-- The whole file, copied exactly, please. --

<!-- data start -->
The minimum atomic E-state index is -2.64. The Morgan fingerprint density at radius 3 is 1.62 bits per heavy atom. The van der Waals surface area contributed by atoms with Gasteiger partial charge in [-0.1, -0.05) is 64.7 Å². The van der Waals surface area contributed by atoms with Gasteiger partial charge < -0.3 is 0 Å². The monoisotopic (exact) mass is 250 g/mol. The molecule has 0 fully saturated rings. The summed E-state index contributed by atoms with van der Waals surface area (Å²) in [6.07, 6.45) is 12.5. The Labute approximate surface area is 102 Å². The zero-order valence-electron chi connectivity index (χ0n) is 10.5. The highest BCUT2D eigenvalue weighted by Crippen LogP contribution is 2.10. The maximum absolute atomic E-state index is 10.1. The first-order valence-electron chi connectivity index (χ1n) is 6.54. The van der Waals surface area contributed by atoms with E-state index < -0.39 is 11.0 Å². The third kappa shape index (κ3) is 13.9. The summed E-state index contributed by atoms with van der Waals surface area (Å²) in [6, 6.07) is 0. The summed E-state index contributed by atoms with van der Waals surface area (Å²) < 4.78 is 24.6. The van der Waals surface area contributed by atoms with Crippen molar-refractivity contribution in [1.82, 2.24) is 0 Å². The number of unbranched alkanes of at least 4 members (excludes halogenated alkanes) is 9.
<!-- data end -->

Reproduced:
The minimum atomic E-state index is -2.64. The Morgan fingerprint density at radius 3 is 1.62 bits per heavy atom. The van der Waals surface area contributed by atoms with Gasteiger partial charge in [-0.1, -0.05) is 64.7 Å². The van der Waals surface area contributed by atoms with Gasteiger partial charge < -0.3 is 0 Å². The monoisotopic (exact) mass is 250 g/mol. The molecule has 0 fully saturated rings. The summed E-state index contributed by atoms with van der Waals surface area (Å²) in [6.07, 6.45) is 12.5. The Labute approximate surface area is 102 Å². The zero-order valence-electron chi connectivity index (χ0n) is 10.5. The highest BCUT2D eigenvalue weighted by Crippen LogP contribution is 2.10. The maximum absolute atomic E-state index is 10.1. The first-order valence-electron chi connectivity index (χ1n) is 6.54. The van der Waals surface area contributed by atoms with E-state index < -0.39 is 11.0 Å². The third kappa shape index (κ3) is 13.9. The summed E-state index contributed by atoms with van der Waals surface area (Å²) in [6, 6.07) is 0. The summed E-state index contributed by atoms with van der Waals surface area (Å²) < 4.78 is 24.6. The van der Waals surface area contributed by atoms with Crippen molar-refractivity contribution in [1.82, 2.24) is 0 Å². The number of unbranched alkanes of at least 4 members (excludes halogenated alkanes) is 9.